Digital sound is different ?

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Digital sound is different ?

Postby slimmouse » Sat Jun 24, 2006 9:02 pm

<br><br> A good friend of mine , who is also a musician, recently suggested to me that digital sound actually removes the vibrational frequency of those sounds.<br><br> I countered by suggesting that any kind of sound, digital or otherwise , will still create a vibrational frequency.<br><br> Anyone got any thoughts on this ? <p></p><i></i>
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Re: Digital sound is different ?

Postby robertdreed » Sat Jun 24, 2006 9:36 pm

Your musician friend is referring to the fact that complex waveforms, like music, have harmonics that goin up several octaves beyond what's directly audible by humans, and that the resolution of most processes of digital recording and storage drop out before they can capture the complete spectrum of sound emitted by some musical instruments. Some people claim that even though the human ear cannot hear above 12-20kHz, the substraction of the higher octave sounds still does unnatural things to the phasing of the waveform that affects the sound badly. <br><br>For that matter, many common digital formats, such as MP3 and Ipod, compress data for convenience's sake. The result doesn't bear a very close relationship to the sound of unamplified live music- or, for that matter, even the amplified sort, to my ears. <br><br>I've always felt that the highest quality of analogue recording is still the best fidelity. But I haven't heard all of the most advanced formats. <br><br>And one of the results of the ubiquity of digitally recorded and broadcast music is that I no longer place much of a priority on listening to recorded music. It doesn't involve me as much as it once did...I think that could be partially a function of the fact that digital music tends to remind me of powdered egs vs. fresh eggs...it's okay sounding. But it doesn't have a lot of richness or sweetness. <br> <p></p><i></i>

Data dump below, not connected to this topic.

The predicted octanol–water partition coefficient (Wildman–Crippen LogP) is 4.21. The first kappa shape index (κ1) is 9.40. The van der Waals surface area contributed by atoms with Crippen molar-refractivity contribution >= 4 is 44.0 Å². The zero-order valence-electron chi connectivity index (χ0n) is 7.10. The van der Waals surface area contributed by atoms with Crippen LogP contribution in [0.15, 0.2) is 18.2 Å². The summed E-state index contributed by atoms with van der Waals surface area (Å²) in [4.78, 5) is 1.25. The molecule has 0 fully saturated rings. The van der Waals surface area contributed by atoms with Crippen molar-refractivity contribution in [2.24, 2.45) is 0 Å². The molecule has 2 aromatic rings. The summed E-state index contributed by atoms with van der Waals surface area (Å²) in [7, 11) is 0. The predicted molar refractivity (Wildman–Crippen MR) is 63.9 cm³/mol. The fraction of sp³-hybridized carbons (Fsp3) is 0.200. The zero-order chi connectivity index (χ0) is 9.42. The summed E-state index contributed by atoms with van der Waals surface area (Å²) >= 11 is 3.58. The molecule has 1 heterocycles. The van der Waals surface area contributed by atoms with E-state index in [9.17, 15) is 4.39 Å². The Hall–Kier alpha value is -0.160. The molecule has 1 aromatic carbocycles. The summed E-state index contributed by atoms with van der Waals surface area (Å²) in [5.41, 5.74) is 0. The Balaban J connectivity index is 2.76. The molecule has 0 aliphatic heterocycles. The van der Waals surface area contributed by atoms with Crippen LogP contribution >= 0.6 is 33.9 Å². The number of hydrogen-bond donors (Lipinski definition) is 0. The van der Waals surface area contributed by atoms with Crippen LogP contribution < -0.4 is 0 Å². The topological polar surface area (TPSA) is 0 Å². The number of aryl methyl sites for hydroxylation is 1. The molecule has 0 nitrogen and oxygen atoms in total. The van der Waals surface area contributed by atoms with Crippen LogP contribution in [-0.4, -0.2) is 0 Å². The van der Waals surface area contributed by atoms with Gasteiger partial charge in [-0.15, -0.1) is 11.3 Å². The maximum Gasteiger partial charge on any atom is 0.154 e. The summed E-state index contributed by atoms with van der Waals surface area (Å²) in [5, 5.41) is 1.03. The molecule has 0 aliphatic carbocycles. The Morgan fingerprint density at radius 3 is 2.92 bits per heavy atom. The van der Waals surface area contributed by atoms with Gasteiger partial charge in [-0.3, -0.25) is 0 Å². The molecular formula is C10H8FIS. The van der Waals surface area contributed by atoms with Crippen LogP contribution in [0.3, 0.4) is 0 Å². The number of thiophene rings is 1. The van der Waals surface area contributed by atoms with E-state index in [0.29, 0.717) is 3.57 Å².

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Re: Digital sound is different ?

Postby Et in Arcadia ego » Sat Jun 24, 2006 11:09 pm

<!--EZCODE QUOTE START--><blockquote><strong><em>Quote:</em></strong><hr>I've always felt that the highest quality of analogue recording is still the best fidelity.<hr></blockquote><!--EZCODE QUOTE END--><br><br>The reason you and many others feel this way is because analogue recordings actually truncate the frequency much more than a digital recording. This is often reffered to as 'warmth', and is a much sought after grail amongst digital recording musicians. <br><br>We argue about this endlessly at kvraudio.com.<br><br>As far as mp3 formats go, the reduction in transients can be pretty pronounced depending on which encoding algorithm is employed. For best fidelity, you want to try using the LAME codec for mp3 conversions and not descend below 192 kpbs, which is already enough to hear a difference depending on the richness of the material's harmonic contents. Some of my own material is essentailly ruined in the mp3 encoding process it's so heavy handed . One good alternative is the lossless 'Ape' encoding, which you can check out here:<br><br><!--EZCODE AUTOLINK START--><a href="http://www.monkeysaudio.com/">www.monkeysaudio.com/</a><!--EZCODE AUTOLINK END--> <p></p><i></i>
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Re: Digital sound is different ?

Postby Et in Arcadia ego » Sat Jun 24, 2006 11:10 pm

Also, as far as digital being an inferior format, this largely rests on the analogue to digital process employed. Different 3rd party souncards offer hugely varying ranges of success in AD conversion, so it's pretty much a case of you get what you pay for. <p></p><i></i>
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Re: Digital sound is different ?

Postby robertdreed » Sat Jun 24, 2006 11:17 pm